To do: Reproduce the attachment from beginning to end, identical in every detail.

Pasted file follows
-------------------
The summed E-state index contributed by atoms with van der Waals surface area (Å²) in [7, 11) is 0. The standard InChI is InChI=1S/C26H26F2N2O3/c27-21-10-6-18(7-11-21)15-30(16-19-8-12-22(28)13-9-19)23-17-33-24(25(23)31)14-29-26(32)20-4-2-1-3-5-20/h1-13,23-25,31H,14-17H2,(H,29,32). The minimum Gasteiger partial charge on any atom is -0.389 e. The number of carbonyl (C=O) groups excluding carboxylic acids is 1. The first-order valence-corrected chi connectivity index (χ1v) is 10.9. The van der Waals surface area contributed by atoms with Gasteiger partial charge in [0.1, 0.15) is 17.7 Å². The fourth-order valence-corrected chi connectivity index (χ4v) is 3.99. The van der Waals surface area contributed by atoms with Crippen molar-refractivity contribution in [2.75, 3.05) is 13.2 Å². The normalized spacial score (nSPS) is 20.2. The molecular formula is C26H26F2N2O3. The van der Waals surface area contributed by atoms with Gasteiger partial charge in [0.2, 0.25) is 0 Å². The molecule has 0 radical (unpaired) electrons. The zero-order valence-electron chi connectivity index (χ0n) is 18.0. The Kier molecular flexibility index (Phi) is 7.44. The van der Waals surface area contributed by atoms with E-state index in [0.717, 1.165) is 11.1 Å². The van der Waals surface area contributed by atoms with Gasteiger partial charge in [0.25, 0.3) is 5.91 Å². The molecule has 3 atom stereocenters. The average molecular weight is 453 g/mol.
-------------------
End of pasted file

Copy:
The summed E-state index contributed by atoms with van der Waals surface area (Å²) in [7, 11) is 0. The standard InChI is InChI=1S/C26H26F2N2O3/c27-21-10-6-18(7-11-21)15-30(16-19-8-12-22(28)13-9-19)23-17-33-24(25(23)31)14-29-26(32)20-4-2-1-3-5-20/h1-13,23-25,31H,14-17H2,(H,29,32). The minimum Gasteiger partial charge on any atom is -0.389 e. The number of carbonyl (C=O) groups excluding carboxylic acids is 1. The first-order valence-corrected chi connectivity index (χ1v) is 10.9. The van der Waals surface area contributed by atoms with Gasteiger partial charge in [0.1, 0.15) is 17.7 Å². The fourth-order valence-corrected chi connectivity index (χ4v) is 3.99. The van der Waals surface area contributed by atoms with Crippen molar-refractivity contribution in [2.75, 3.05) is 13.2 Å². The normalized spacial score (nSPS) is 20.2. The molecular formula is C26H26F2N2O3. The van der Waals surface area contributed by atoms with Gasteiger partial charge in [0.2, 0.25) is 0 Å². The molecule has 0 radical (unpaired) electrons. The zero-order valence-electron chi connectivity index (χ0n) is 18.0. The Kier molecular flexibility index (Phi) is 7.44. The van der Waals surface area contributed by atoms with E-state index in [0.717, 1.165) is 11.1 Å². The van der Waals surface area contributed by atoms with Gasteiger partial charge in [0.25, 0.3) is 5.91 Å². The molecule has 3 atom stereocenters. The average molecular weight is 453 g/mol.